expanded by 24 people that year.” --
With the death of Justice Ruth Bader Ginsburg just weeks before the
Supreme Court will hear oral arguments in the latest health care repeal
lawsuit, the fate of the Affordable Care Act (ACA) is completely uncertain.
Repealing the ACA at any point since its passage would have been
disastrous to the health and economic security of millions of Americans.
But repealing the ACA in the middle of the COVID-19 pandemic that has
infected more than 7 million Americans and killed more than 200,000
Americans is morally reprehensible.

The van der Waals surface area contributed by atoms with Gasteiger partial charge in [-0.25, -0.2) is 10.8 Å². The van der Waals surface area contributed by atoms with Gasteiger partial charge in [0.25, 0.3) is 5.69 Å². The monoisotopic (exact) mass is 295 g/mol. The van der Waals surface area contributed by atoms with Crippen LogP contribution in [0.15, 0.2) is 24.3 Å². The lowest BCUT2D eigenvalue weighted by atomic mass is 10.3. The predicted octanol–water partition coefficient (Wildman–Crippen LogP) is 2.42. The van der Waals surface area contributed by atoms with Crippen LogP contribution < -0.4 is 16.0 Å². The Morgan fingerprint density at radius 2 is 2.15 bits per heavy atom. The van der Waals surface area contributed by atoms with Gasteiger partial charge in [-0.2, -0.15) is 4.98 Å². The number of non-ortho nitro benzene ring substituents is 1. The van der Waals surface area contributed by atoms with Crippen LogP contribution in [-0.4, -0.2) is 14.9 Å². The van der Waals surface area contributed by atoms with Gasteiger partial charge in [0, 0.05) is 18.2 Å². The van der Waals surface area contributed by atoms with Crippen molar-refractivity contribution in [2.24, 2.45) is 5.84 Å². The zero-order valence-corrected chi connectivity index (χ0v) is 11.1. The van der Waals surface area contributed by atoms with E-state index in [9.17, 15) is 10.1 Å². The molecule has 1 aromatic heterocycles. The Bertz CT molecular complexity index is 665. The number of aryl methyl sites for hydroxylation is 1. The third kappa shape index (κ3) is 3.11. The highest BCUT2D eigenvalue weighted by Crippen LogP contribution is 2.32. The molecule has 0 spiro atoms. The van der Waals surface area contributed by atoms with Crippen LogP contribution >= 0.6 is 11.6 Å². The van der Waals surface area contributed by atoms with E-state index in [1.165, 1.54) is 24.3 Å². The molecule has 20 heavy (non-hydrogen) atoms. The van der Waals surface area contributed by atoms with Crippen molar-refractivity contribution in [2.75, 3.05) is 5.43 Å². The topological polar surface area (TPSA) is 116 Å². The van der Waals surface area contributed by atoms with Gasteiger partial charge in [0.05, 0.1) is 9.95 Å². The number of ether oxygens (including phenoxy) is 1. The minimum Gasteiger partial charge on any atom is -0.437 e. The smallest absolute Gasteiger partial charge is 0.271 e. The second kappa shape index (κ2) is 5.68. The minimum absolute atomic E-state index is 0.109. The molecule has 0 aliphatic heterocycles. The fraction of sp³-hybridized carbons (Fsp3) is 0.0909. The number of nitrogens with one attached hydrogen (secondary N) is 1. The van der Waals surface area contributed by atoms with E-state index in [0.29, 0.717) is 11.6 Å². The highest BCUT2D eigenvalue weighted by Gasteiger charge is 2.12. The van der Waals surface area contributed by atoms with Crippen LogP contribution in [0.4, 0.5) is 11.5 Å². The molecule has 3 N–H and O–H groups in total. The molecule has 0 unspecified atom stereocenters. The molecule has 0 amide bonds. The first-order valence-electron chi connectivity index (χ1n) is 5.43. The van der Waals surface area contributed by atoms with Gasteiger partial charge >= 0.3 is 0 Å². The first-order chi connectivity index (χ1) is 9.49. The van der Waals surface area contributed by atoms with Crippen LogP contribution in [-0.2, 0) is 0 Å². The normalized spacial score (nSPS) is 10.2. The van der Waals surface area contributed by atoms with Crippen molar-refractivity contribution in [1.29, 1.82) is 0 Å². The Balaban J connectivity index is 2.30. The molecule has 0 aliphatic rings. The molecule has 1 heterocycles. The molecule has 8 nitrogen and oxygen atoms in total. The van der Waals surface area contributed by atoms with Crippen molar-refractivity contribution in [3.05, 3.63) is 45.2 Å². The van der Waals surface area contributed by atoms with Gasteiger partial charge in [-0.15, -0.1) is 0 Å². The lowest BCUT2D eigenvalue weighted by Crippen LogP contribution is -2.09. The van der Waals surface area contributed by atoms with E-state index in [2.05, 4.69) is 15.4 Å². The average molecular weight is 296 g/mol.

More than 20 million people would lose their health coverage, and more
than 135 million people would lose protections for their preexisting
conditions, including millions of COVID-19 survivors. Repealing the ACA in
the middle of an unprecedented pandemic would create chaos across the
entire health care system; weaken the country’s public health and economy
recovery; and rip affordable health care coverage from millions of people at
a time when access to health care services is absolutely essential. --
Kai Lin Brito grew up in Southern California, born in Cypress, but raised
in Corona. While his family struggled financially, his mother always kept
beautiful things in their lives, even if they weren’t necessarily

“My mom really liked gardens,” Brito said. “Flowers were big things that
she would plant in the yard. When I was young, I was trying to kill the
bees because I thought they were trying to hurt the flowers. Now, of